Matters of GDPR compliance fall under the remit of the Legal and IT departments, but with great impacts of this legislation on marketing activities, marketers need to take an active role in the compliance journey, for both advertisers and media owners…
A view of GDPR being a simple exercise in compliance misses the opportunities that are offered by the new regulations. Of course, being a legal matter, the Legal Department will be at the forefront of unpicking GDPR and translating the regulations for your organisation’s specific setup. The substantial impact on data systems will also require the skills of the IT Department to ensure that any changes to system architecture are completed. When combined with their existing workloads, a ‘good-enough’ approach is inevitable. After all, neither departments’ sole focus is the data subject. So should they be the driving force on your company’s GDPR project?
GDPR for marketers is obvious: the data subject is your customer. Every effort you make is to ensure a greater connection, the best possible. There are no half measures; why would an event as impactful as GDPR be any different?
“Over the coming year, one of the biggest challenges facing marketers will be the implications of the GDPR. Those not preparing for the new legislation – in whatever exact form it takes – are risking the very lifeblood of their future business. As well as protecting consumers, the marketers that take action now will be better placed to take advantage of the economic opportunities that digital transformation and big data will offer in the future.”
Rachel Aldighieri, MD,DMA
The journey to compliance involves big customer experience decisions. Consent is a central topic to GDPR for marketers; should it really be left to IT to decide when and how best to engage your customers for this purpose? Or for the legal department to phrase this engagement? Certainly, both are capable of completing the task, but are you comfortable, as marketers, relinquishing complete control of such a valuable touchpoint?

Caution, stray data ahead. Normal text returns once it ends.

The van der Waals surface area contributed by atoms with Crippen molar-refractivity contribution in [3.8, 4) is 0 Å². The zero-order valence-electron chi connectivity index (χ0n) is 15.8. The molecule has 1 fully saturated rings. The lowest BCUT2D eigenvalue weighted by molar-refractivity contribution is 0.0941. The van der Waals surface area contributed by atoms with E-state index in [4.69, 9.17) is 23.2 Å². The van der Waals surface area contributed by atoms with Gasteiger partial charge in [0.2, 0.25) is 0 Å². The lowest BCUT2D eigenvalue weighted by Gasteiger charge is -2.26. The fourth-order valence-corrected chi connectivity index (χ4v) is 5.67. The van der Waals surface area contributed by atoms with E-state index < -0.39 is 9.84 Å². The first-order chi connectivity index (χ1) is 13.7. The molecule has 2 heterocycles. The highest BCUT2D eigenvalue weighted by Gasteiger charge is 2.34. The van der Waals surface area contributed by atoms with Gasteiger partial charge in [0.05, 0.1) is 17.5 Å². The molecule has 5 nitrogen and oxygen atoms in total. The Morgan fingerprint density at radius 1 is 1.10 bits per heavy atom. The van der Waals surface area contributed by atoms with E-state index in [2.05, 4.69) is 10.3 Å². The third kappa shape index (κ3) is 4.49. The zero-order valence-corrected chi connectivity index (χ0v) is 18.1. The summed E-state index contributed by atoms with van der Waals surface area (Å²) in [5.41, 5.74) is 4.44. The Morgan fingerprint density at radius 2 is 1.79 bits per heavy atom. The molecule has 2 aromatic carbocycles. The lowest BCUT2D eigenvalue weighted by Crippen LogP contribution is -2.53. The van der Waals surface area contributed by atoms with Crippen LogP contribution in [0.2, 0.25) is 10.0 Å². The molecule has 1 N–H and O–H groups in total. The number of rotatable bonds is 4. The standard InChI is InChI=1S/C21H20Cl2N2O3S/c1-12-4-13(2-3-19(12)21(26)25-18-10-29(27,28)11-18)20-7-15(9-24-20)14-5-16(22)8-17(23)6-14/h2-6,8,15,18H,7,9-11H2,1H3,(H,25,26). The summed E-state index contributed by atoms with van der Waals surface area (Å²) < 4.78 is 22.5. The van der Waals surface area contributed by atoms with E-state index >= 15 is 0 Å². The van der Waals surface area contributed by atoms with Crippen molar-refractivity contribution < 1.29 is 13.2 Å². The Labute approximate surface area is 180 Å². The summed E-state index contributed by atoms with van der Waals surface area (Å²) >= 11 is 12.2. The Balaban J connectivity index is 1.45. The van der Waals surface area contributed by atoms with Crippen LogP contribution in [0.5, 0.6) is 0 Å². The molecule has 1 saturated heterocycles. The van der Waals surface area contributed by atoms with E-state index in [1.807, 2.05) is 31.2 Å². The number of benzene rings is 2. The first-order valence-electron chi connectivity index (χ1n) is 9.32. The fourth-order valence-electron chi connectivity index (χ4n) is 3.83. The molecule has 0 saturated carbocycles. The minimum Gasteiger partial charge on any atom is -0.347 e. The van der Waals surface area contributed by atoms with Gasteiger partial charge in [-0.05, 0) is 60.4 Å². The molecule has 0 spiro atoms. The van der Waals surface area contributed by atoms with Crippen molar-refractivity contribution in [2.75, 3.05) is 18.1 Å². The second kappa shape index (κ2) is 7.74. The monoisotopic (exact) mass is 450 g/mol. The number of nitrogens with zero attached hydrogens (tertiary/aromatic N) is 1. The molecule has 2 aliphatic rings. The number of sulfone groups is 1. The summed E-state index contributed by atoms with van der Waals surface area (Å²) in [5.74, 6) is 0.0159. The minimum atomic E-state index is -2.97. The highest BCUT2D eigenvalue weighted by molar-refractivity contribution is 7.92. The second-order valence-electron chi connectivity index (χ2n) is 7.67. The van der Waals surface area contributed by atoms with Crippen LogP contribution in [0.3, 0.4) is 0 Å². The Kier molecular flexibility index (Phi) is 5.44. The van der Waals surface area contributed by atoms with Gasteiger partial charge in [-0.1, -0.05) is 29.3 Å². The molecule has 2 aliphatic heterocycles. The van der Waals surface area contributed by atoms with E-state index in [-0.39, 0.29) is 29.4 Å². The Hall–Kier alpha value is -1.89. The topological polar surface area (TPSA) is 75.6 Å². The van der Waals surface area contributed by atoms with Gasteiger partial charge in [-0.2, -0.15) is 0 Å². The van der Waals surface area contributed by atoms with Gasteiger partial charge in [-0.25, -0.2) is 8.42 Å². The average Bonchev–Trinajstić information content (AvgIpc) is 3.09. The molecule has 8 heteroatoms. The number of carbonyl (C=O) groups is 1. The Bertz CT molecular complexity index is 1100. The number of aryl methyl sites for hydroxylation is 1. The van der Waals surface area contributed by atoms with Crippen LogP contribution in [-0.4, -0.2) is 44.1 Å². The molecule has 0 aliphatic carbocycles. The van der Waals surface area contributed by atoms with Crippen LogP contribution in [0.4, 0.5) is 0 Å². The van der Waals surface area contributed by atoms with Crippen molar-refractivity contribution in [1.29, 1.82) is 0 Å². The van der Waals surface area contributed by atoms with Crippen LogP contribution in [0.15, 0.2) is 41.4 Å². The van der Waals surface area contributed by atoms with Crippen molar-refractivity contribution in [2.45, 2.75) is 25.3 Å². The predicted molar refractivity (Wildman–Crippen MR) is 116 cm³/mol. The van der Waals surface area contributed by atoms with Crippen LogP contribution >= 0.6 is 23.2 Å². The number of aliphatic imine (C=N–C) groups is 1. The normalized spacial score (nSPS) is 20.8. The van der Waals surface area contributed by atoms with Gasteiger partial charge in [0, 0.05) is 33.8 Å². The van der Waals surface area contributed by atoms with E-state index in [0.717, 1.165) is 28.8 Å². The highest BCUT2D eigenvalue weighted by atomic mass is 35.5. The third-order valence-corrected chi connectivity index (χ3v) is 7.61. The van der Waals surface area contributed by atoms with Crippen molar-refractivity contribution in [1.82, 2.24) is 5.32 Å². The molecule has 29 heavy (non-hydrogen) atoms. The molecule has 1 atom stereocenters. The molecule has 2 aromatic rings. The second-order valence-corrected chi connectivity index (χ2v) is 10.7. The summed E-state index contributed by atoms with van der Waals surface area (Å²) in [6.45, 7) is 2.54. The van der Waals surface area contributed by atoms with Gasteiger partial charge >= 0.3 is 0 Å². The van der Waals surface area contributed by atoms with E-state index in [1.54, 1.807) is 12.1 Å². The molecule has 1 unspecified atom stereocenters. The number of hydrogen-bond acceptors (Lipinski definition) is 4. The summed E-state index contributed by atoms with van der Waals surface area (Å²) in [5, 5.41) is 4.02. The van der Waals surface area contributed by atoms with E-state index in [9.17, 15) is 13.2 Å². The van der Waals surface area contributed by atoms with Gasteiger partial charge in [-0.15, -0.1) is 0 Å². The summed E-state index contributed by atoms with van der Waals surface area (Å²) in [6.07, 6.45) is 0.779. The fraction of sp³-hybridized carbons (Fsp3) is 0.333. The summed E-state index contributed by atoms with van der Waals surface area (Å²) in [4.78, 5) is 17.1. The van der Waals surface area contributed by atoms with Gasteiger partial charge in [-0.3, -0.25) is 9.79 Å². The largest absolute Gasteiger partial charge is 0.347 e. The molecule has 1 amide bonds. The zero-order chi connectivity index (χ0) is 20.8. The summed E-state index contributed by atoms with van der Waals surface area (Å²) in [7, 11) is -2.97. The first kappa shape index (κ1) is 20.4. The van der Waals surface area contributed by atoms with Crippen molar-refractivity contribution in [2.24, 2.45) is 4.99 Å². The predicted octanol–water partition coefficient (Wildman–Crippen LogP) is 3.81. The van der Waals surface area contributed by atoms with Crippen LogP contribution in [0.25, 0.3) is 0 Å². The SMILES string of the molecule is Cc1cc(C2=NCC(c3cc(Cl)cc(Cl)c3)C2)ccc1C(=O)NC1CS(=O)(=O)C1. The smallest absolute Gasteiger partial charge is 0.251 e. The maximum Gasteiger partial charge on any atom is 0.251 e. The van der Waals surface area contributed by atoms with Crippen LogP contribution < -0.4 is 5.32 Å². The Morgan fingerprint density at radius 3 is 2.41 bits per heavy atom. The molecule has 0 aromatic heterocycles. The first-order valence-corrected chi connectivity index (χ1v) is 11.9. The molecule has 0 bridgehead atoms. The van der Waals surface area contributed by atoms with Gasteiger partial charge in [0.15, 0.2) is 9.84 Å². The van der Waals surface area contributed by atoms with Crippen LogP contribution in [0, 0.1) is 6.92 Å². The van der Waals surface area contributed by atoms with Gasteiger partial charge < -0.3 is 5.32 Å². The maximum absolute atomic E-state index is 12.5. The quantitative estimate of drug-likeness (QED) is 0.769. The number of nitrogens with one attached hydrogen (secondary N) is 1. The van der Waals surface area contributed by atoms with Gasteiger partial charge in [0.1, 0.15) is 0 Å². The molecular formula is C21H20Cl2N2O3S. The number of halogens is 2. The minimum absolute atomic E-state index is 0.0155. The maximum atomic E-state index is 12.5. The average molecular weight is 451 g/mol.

Under GDPR, for marketers the main question will likely change from “how can we reach our customers?” to “can we reach our customers?” Permission to market – or any alternative lawful basis (e.g. legitimate interest) to do so – will no longer be a simple signpost on the marketing journey, something that is fast put in the rearview mirror with pre-ticked boxes and bamboozling doublespeak. It will be a major border checkpoint for all those marketing to EU subjects, with the potential to break down the customer relationship before the marketing journey begins.
The opportunity to go beyond compliance will only be truly grasped with active involvement by marketers. The ‘good-enough’ approach will not limit the potential losses of a switch to consent. The categorisation of data use will not necessarily lead to its best uses. Those on the ground need to impact the discussion on the best path forward, on how to surpass mere compliance to, for example, build a stack that improves marketing experiences through better identification and intuitive permissioning. As part of this, your company’s GDPR activities need advocates for existing goals – rather than focusing on mere compliance – to ensure that forward steps are not taken in the wrong direction. And when compliance is reached, the race for the competitive edge remains: the more you do in the first stage puts you at an advantage for the future.
What’s more, compliance is not a matter that ceases to be an issue beyond the walls of the office. A company does not operate in isolation and nor does its responsibilities. Thus guidance as to the capabilities of your marketing partners, and where the weaknesses and vulnerabilities to you, as data controller, lie amongst your data processors is knowledge that requires input from those who hold the relationships to these partners – the marketing department. As marketers, you already work in a cooperative, collaborative environment; bring that joint approach to your company’s GDPR efforts.
Of course, the initial marketing response to GDPR was to look for the shortcut, the bypass to this steep regulatory road that has been well used by the digital advertising industry so many times before. But as the deadline approaches and the barriers lower on perceived alternative paths, it is becoming clear that the only route is compliance. So marketers have a choice: remain passengers to the inevitable, or get in the driving seat…
Teavaro provides training, consultancy, and technology (SaaS) solutions for GDPR and ePrivacy with a focus on digital marketing. More details can be found here. Please feel free to contact us with any questions or for further discussion.